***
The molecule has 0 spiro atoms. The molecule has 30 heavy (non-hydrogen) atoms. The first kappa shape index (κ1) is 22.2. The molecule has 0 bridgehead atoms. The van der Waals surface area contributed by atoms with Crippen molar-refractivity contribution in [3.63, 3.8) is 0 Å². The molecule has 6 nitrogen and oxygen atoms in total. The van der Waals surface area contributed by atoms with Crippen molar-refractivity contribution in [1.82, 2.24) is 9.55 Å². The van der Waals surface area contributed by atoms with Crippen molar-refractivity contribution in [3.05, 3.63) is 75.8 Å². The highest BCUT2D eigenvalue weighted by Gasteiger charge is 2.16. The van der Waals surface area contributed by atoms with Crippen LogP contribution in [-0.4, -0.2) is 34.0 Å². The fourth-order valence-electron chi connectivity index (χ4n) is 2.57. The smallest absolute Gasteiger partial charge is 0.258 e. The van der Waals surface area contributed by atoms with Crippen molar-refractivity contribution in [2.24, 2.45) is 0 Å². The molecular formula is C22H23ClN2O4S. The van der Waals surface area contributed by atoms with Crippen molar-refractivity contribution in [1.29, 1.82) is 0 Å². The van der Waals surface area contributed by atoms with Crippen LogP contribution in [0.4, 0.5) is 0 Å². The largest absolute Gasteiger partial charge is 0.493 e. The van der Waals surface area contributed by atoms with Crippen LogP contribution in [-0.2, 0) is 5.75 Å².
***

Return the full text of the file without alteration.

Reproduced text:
The molecule has 0 spiro atoms. The molecule has 30 heavy (non-hydrogen) atoms. The first kappa shape index (κ1) is 22.2. The molecule has 0 bridgehead atoms. The van der Waals surface area contributed by atoms with Crippen molar-refractivity contribution in [3.63, 3.8) is 0 Å². The molecule has 6 nitrogen and oxygen atoms in total. The van der Waals surface area contributed by atoms with Crippen molar-refractivity contribution in [1.82, 2.24) is 9.55 Å². The van der Waals surface area contributed by atoms with Crippen molar-refractivity contribution in [3.05, 3.63) is 75.8 Å². The highest BCUT2D eigenvalue weighted by Gasteiger charge is 2.16. The van der Waals surface area contributed by atoms with Crippen LogP contribution in [-0.4, -0.2) is 34.0 Å². The fourth-order valence-electron chi connectivity index (χ4n) is 2.57. The smallest absolute Gasteiger partial charge is 0.258 e. The van der Waals surface area contributed by atoms with Crippen molar-refractivity contribution in [2.24, 2.45) is 0 Å². The molecular formula is C22H23ClN2O4S. The van der Waals surface area contributed by atoms with Crippen molar-refractivity contribution in [1.29, 1.82) is 0 Å². The van der Waals surface area contributed by atoms with Crippen LogP contribution in [0.4, 0.5) is 0 Å². The largest absolute Gasteiger partial charge is 0.493 e. The van der Waals surface area contributed by atoms with Crippen LogP contribution in [-0.2, 0) is 5.75 Å².